Penn State Police accredited by independent law enforcement commission

UNIVERSITY PARK, Pa. — Penn State University Police received accreditation from the Commission on Accreditation for Law Enforcement Agencies Inc. (CALEA) after an in-depth review and demonstration that the department meets the external standards for policies and practices.

CALEA is an independent, nonprofit credentialing agency. This is the first time Penn State applied for and received the accreditation, which only 3 percent of law enforcement agencies in the country complete. It is the primary method for an agency to voluntarily demonstrate its commitment to excellence in law enforcement. The accreditation was awarded during a ceremony Saturday, Nov. 21.

“It is affirming to see that we are meeting not only our own criteria for operations, but those set by an independent national agency,” said David Gray, senior vice president for Finance and Business. “Police perform a critical role within our community, and we continue to look for ways to assess how we’re doing and where we can learn from our peers. By achieving this accreditation, our department has shown its commitment to maintaining the highest standards in law enforcement and safety.”

As part of the four-year accreditation process, Penn State Police developed written guidelines, policies and procedures to show how it meets the 189 standards outlined by CALEA. Those standards cover all areas of police procedures, such as processes for issuing traffic violations and responding to incidents, administrative policies on hiring and use of force, and whether equipment is up-to-date and complies with the best practices guidelines.

Bill Moerschbacher, assistant chief of police and accreditation manager, said the University was committed to going through the multi-step process, which brings in outside experts to ensure best practices for modern police management are being followed.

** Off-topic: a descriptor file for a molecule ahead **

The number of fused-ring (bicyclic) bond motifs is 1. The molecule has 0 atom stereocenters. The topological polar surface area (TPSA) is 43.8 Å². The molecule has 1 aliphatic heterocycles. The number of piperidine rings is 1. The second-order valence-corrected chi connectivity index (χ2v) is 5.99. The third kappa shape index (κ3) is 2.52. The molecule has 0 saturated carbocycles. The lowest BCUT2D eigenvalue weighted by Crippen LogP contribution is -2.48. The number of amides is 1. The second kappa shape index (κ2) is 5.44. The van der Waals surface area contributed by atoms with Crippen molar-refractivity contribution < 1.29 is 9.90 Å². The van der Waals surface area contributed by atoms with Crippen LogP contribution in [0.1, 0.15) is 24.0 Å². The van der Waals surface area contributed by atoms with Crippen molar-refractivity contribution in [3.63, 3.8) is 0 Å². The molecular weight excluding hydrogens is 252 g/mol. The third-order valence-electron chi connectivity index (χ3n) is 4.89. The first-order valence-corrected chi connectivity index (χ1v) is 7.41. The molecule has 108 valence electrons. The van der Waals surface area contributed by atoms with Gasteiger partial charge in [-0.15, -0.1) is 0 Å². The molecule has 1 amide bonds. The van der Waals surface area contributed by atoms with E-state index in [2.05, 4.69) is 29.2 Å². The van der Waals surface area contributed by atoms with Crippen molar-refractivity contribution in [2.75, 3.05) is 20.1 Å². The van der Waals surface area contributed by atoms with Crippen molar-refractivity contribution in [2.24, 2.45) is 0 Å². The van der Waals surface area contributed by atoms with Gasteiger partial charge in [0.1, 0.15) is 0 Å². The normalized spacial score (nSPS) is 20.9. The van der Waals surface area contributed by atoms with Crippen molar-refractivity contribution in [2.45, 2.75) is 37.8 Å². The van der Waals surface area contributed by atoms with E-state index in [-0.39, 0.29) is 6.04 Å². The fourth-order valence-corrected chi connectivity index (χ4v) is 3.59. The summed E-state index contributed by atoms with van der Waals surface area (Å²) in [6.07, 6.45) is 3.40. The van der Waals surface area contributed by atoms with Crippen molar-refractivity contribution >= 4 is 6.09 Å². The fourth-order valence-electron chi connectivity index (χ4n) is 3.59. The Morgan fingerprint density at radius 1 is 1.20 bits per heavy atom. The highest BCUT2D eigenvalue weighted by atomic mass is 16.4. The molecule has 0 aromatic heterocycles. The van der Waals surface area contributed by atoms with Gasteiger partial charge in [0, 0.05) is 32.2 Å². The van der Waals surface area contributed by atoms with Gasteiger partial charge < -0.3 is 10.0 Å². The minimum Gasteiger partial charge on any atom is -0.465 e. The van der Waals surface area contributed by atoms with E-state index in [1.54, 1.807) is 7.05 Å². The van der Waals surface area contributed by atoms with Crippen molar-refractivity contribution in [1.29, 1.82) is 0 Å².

“Going through this review was part of our continuous improvement of policies and procedures,” Moerschbacher said. “It means having someone from the outside take a look at what you’re doing and verify that you’re going in the right direction.”

In addition to developing written guidelines that show the University following best practices, the accreditation process included an initial preliminary assessment in 2014 when a team from CALEA visited the University, reviewed the policies and procedures and toured the stations. That included a public forum in which members of the Penn State community spoke to the assessors about their views of the department.

Finally, a formal three-day, on-site assessment took place in June 2015, during which CALEA representatives talked to employees with University Police, the Office of Physical Plant, Environmental Health and Safety and the Office of Student Conduct, and the State College Police Department. In addition to interviews, the process included reviews of the University’s written policies and procedures and a tour of the facilities and equipment.

Police Chief Tyrone Parham said that along with providing a management model for agency administration, the process improves operations, produces better-trained public safety personnel and promotes greater accountability.

“The CALEA accreditation process has elevated our standards so we are able to maintain the highest level of service to the Penn State community,” Parham said. “We were evaluated by independent assessors who assessed our protocols against the highest standards in law enforcement. Accreditation assures continuous assessment for future continuity in the ever-growing field of law enforcement.”

The accreditation will last four years, during which Penn State Police will submit annual reports for review by CALEA. Moerschbacher said the University plans to continue to seek re-accreditation in the future.

Last Updated December 04, 2015